How to Eat If You Join the Gym (And Go)

You have refined during the holidays, and now you’ve decided to join the gym. If you go, these tips on how to eat correctly will help.

Food and physical activity is an inseparable tandem when we talk about a healthy lifestyle. We decided to move, but it is useless to burn calories as if there was no tomorrow if we put ourselves up to pre-cooked pizzas bars. So let’s see what you should eat when you go to the gym regularly.

Let’s start with a warning to boaters (and athletes)

Before starting, I think it is necessary to make three points.

The first is a small guide for those who start practising a physical activity that goes beyond running when you miss the bus. We are talking about the general population that does physical activity to stay healthy. These people start going to the gym three times a week (the minimum recommended). In these cases, you have to start by fixing the foundations, solidifying the bases and building stable walls; then, we will decide whether to put goatee, wallpaper or leave the walls white. By this, I mean that you have to start eating healthy, unlearn old habits and learn new and better ones. Here you will not find the nutritional strategies that are used in advanced, professional or high-performance athletes, basically because you, indeed,

Eat If You Join the Gym

 

The second point is that the diet and training to follow will depend on each one’s objectives. If we want to take our new lifestyle seriously, it is best to consult professionals to teach us how to achieve these goals. Going to a sports physical educator to make us a training plan and a dietitian-nutritionist specialising in physical activity to make us an adapted diet will help us reach our goal.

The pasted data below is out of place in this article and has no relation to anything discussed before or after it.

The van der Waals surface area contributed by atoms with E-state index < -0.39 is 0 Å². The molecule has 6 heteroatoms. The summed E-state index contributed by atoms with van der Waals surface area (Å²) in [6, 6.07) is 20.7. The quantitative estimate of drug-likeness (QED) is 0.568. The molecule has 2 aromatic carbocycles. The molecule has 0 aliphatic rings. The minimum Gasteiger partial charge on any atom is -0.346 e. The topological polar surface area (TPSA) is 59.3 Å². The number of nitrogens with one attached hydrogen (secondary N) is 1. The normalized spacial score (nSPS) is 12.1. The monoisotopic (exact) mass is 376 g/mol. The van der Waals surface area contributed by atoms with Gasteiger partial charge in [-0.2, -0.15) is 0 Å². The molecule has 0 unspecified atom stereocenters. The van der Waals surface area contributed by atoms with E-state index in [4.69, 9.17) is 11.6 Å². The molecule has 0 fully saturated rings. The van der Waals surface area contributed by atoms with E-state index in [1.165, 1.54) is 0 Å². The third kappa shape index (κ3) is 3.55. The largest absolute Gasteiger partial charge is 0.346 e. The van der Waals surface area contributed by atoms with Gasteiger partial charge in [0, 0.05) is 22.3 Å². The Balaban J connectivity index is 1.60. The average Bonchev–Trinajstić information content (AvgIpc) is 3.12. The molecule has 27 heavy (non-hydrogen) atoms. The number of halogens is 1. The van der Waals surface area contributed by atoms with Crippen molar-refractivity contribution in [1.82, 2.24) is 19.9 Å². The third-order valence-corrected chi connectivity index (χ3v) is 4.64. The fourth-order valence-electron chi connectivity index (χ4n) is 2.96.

The third is that sport begins in the kitchen. Yes, I sweep at home, but if you don’t cook your food, you will hardly be able to follow a healthy diet; there is no way around it.

Start organizing and planning.

One of the biggest mistakes you make when you start hitting the gym is letting the week’s routine dictate when to train. The risk is that better plans always come out than spending an hour sweating in a training room, so schedule the days you go to the gym and indicate the type of activity you will do. Are you going to a Zumba class? Will you do functional training? Are you going to lift weights, or are you going to run on the treadmill for half an hour? Blocking the training time helps to motivate us and prioritise physical activity, as it is very gratifying to see that you have met your goals at the end of the week.

When you already know which days you are going to train, organizing your meals around the times when you practice sports also helps to motivate yourself and obtain better results. Plan your weekly menus and pay attention to the days you train to ensure that you include all the necessary nutrients for good physical performance and thus achieve the goals you have set for yourself.

This moment in which foods consumed, and the proportion of certain nutrients can improve the recovery and regeneration of damaged tissues during sport, increase muscle protein synthesis and improve mood after intense exercises. Later we will see some recommendations in this regard.

Train with the healthy eating plate

During the week, it is best to follow the recommendations of the healthy plate or Harvard plate. Imagine a typical and ordinary dish, the kind you have at home. Divide it in half. One of those halves has to be full of colours: vegetables, vegetables and assorted fruits. Now look at the other half, still empty, and divide it again into two parts. One of those parts should be occupied by good quality protein foods: poultry, fish, eggs, legumes, tofu or tempeh. The amount that is still empty will be full of foods rich in complex carbohydrates: rice, grains and pasta in a wholegrain version, potatoes, sweet potatoes or legumes (yes, legumes are very versatile, as well as delicious, and they also have carbohydrates carbon).

Prepare all those foods with olive oil, drink water to hydrate yourself, and you will have a lot of cattle.

What about carbohydrates and my workouts

Although carbohydrates are so unpopular, they are essential for muscle performance. The amount you need to consume will depend on the training program and the goals you have, but, to give you an idea, the more intense the training, the more carbohydrates your diet must provide.

For mortals like you and me, following the healthy plate model can help estimate the proportion of carbohydrates that we can include in our diet. Just make that plate bigger or smaller depending on the amount of training you do.